LONDON (Reuters) - Australian actress Margot Robbie hinted that her new female-led action film “Birds of Prey” could be the first in a series of movies as she reprised the role of comic antihero Harley Quinn in what she has called a passion project.
Robbie, 29, who has been nominated this year for two BAFTAs and an Oscar, was on the red carpet for the world premiere of “Birds of Prey and the Fantabulous Emancipation of One Harley Quinn,” to give it its full name, in London on Wednesday.
Having pitched the idea of a female-led superhero action movie to Warner Bros, Robbie also produced it, bringing Harley Quinn, a character from the Batman stories created by DC Comics, to centre stage.
Asked if “Birds of Prey” was the first in a series of outings for Quinn and the other female characters, amongst them Mary Elizabeth Winstead as Huntress and Jurnee Smollett-Bell as Black Canary, Robbie did not rule it out.
“I, of course, have big wishes for many things we could do in the DC (DC Comics) universe, but no, nothing official,” she said when asked if “Birds of Prey” was the first of a series.
The experience had been a blast, she added.
“I love acting, I love producing, and in this instance doing both at the same time, I felt, yeah, it kind of worked really smoothly because there were amazing people around me.”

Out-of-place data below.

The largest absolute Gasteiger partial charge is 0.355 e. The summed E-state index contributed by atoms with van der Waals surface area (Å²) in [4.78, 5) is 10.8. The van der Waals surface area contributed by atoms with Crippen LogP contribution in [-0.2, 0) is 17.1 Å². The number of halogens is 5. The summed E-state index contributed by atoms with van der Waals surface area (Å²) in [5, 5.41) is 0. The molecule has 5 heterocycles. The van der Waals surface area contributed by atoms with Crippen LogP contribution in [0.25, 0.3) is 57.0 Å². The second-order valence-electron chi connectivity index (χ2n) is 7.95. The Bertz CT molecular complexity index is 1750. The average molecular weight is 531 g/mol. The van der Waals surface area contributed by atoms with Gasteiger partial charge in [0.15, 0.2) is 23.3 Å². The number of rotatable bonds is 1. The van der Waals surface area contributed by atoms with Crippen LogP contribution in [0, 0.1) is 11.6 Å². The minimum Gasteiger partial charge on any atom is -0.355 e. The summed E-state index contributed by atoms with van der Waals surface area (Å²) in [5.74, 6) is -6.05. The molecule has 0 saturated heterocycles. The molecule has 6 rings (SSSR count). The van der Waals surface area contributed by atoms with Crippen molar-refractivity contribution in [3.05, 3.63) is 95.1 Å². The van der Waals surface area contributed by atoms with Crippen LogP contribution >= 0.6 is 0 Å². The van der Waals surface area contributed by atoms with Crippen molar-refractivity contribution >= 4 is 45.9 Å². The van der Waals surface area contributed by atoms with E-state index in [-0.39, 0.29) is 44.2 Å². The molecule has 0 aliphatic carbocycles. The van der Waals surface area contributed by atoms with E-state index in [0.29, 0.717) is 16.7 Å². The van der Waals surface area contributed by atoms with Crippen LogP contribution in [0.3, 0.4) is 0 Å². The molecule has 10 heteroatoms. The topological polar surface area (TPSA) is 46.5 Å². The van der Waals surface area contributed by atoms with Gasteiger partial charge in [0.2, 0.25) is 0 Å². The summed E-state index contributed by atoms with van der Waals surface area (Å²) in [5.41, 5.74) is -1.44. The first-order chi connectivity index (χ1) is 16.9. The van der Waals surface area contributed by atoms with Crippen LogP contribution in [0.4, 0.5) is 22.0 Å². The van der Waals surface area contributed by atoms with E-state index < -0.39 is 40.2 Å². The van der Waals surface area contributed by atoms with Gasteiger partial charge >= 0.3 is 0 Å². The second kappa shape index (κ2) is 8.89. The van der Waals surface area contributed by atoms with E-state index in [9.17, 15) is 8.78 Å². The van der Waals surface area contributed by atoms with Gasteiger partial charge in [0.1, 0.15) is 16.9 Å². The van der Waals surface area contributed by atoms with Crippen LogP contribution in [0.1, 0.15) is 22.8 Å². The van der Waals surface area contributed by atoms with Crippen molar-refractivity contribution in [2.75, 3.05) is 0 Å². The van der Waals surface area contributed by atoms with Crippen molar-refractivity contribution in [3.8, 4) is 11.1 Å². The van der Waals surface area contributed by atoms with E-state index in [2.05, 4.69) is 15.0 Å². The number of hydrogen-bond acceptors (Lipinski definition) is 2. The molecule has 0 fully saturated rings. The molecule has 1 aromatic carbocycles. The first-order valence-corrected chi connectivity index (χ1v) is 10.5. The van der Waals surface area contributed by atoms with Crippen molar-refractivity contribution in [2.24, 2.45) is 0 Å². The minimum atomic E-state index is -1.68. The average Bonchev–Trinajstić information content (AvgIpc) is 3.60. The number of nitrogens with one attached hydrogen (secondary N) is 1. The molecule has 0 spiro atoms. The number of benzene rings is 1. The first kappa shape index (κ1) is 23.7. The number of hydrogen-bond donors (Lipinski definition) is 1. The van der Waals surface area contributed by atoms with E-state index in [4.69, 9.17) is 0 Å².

In the movie, Harley Quinn, whom Robbie played in the 2016 film “Suicide Squad,” tells what happens after she breaks up with the Joker and finds that a lot of people hold grievances against her and want her dead – among them supervillain Black Mask, played by Ewan McGregor.
Wearing a black feathered crop top, long black skirt and bright pink gloves on the red carpet, Robbie said she was looking forward to seeing people’s reactions to the movie.
“Incredibly proud and incredibly nervous, you never know how it’s going to go,” she said when asked how she was feeling.
The movie is directed by Cathy Yan and will be released globally in early February.
Reporting by Hanna Rantala; writing by Sarah Young; editing by Leslie Adler